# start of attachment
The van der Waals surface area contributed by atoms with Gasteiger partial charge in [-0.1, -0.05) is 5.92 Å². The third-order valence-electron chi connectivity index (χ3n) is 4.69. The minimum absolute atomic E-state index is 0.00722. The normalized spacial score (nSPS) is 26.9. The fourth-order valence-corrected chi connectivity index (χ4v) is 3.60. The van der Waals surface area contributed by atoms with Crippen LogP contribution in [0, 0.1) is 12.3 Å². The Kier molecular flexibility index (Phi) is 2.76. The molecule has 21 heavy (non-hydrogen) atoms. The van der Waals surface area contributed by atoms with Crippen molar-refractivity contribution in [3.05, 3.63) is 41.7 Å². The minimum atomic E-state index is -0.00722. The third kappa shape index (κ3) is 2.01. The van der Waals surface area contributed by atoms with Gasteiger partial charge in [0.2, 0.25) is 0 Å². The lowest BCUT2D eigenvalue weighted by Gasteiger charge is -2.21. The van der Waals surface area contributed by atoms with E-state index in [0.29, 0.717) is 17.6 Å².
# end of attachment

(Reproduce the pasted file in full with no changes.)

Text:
The van der Waals surface area contributed by atoms with Gasteiger partial charge in [-0.1, -0.05) is 5.92 Å². The third-order valence-electron chi connectivity index (χ3n) is 4.69. The minimum absolute atomic E-state index is 0.00722. The normalized spacial score (nSPS) is 26.9. The fourth-order valence-corrected chi connectivity index (χ4v) is 3.60. The van der Waals surface area contributed by atoms with Crippen LogP contribution in [0, 0.1) is 12.3 Å². The Kier molecular flexibility index (Phi) is 2.76. The molecule has 21 heavy (non-hydrogen) atoms. The van der Waals surface area contributed by atoms with Crippen molar-refractivity contribution in [3.05, 3.63) is 41.7 Å². The minimum atomic E-state index is -0.00722. The third kappa shape index (κ3) is 2.01. The van der Waals surface area contributed by atoms with Gasteiger partial charge in [0.2, 0.25) is 0 Å². The lowest BCUT2D eigenvalue weighted by Gasteiger charge is -2.21. The van der Waals surface area contributed by atoms with E-state index in [0.29, 0.717) is 17.6 Å².